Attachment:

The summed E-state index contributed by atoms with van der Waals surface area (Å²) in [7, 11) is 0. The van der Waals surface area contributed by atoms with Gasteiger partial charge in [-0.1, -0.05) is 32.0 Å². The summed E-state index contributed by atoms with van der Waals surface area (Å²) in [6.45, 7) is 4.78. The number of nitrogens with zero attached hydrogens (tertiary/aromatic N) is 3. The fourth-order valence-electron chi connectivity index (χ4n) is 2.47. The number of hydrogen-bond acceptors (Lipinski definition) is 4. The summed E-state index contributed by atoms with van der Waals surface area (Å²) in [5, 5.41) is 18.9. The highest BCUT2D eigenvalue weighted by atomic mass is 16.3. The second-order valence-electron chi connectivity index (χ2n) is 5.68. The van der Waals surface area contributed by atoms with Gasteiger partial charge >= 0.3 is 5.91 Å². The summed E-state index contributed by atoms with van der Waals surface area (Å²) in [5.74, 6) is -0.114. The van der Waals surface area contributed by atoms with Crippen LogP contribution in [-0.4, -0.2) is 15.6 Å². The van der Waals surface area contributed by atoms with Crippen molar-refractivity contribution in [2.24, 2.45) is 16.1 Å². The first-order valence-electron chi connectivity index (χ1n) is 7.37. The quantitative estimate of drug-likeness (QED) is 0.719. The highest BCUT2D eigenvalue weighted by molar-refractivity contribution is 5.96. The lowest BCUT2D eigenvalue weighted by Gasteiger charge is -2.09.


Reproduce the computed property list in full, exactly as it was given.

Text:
The summed E-state index contributed by atoms with van der Waals surface area (Å²) in [7, 11) is 0. The van der Waals surface area contributed by atoms with Gasteiger partial charge in [-0.1, -0.05) is 32.0 Å². The summed E-state index contributed by atoms with van der Waals surface area (Å²) in [6.45, 7) is 4.78. The number of nitrogens with zero attached hydrogens (tertiary/aromatic N) is 3. The fourth-order valence-electron chi connectivity index (χ4n) is 2.47. The number of hydrogen-bond acceptors (Lipinski definition) is 4. The summed E-state index contributed by atoms with van der Waals surface area (Å²) in [5, 5.41) is 18.9. The highest BCUT2D eigenvalue weighted by atomic mass is 16.3. The second-order valence-electron chi connectivity index (χ2n) is 5.68. The van der Waals surface area contributed by atoms with Gasteiger partial charge >= 0.3 is 5.91 Å². The summed E-state index contributed by atoms with van der Waals surface area (Å²) in [5.74, 6) is -0.114. The van der Waals surface area contributed by atoms with Crippen LogP contribution in [-0.4, -0.2) is 15.6 Å². The van der Waals surface area contributed by atoms with Crippen molar-refractivity contribution in [2.24, 2.45) is 16.1 Å². The first-order valence-electron chi connectivity index (χ1n) is 7.37. The quantitative estimate of drug-likeness (QED) is 0.719. The highest BCUT2D eigenvalue weighted by molar-refractivity contribution is 5.96. The lowest BCUT2D eigenvalue weighted by Gasteiger charge is -2.09.